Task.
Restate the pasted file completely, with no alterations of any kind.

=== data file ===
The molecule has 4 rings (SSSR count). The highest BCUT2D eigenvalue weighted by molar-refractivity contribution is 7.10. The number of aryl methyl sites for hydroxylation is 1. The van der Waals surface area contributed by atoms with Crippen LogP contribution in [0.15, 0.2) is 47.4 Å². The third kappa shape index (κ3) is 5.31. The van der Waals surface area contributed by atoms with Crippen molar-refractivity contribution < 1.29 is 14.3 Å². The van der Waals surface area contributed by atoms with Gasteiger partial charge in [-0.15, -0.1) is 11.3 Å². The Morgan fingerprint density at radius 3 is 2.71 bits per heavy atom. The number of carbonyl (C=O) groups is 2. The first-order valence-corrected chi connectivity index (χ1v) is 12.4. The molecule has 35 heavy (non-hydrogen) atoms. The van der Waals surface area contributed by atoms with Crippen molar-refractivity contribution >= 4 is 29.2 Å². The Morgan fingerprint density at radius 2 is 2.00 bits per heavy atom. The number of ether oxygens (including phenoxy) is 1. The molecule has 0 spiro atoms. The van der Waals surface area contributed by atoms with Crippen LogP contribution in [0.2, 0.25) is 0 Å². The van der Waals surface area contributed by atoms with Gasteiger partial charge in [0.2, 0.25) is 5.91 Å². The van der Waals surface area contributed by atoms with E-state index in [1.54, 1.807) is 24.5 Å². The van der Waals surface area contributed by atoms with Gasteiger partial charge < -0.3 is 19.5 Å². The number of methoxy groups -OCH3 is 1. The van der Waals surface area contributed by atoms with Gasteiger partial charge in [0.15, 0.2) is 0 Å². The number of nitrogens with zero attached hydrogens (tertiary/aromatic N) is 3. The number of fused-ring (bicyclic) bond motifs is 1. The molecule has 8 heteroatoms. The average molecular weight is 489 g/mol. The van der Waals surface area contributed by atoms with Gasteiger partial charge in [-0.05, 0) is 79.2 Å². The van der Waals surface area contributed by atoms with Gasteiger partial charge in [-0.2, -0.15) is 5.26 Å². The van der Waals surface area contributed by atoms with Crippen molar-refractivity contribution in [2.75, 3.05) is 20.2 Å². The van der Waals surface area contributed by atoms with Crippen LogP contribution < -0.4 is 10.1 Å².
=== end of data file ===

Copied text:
The molecule has 4 rings (SSSR count). The highest BCUT2D eigenvalue weighted by molar-refractivity contribution is 7.10. The number of aryl methyl sites for hydroxylation is 1. The van der Waals surface area contributed by atoms with Crippen LogP contribution in [0.15, 0.2) is 47.4 Å². The third kappa shape index (κ3) is 5.31. The van der Waals surface area contributed by atoms with Crippen molar-refractivity contribution < 1.29 is 14.3 Å². The van der Waals surface area contributed by atoms with Gasteiger partial charge in [-0.15, -0.1) is 11.3 Å². The Morgan fingerprint density at radius 3 is 2.71 bits per heavy atom. The number of carbonyl (C=O) groups is 2. The first-order valence-corrected chi connectivity index (χ1v) is 12.4. The molecule has 35 heavy (non-hydrogen) atoms. The van der Waals surface area contributed by atoms with Crippen molar-refractivity contribution >= 4 is 29.2 Å². The Morgan fingerprint density at radius 2 is 2.00 bits per heavy atom. The number of ether oxygens (including phenoxy) is 1. The molecule has 0 spiro atoms. The van der Waals surface area contributed by atoms with Crippen LogP contribution in [0.2, 0.25) is 0 Å². The van der Waals surface area contributed by atoms with Gasteiger partial charge in [0.2, 0.25) is 5.91 Å². The van der Waals surface area contributed by atoms with E-state index in [1.54, 1.807) is 24.5 Å². The van der Waals surface area contributed by atoms with Gasteiger partial charge < -0.3 is 19.5 Å². The number of methoxy groups -OCH3 is 1. The van der Waals surface area contributed by atoms with Gasteiger partial charge in [0.15, 0.2) is 0 Å². The number of nitrogens with zero attached hydrogens (tertiary/aromatic N) is 3. The number of fused-ring (bicyclic) bond motifs is 1. The molecule has 8 heteroatoms. The average molecular weight is 489 g/mol. The van der Waals surface area contributed by atoms with Gasteiger partial charge in [-0.05, 0) is 79.2 Å². The van der Waals surface area contributed by atoms with Gasteiger partial charge in [-0.2, -0.15) is 5.26 Å². The van der Waals surface area contributed by atoms with Crippen molar-refractivity contribution in [2.75, 3.05) is 20.2 Å². The van der Waals surface area contributed by atoms with Crippen LogP contribution < -0.4 is 10.1 Å².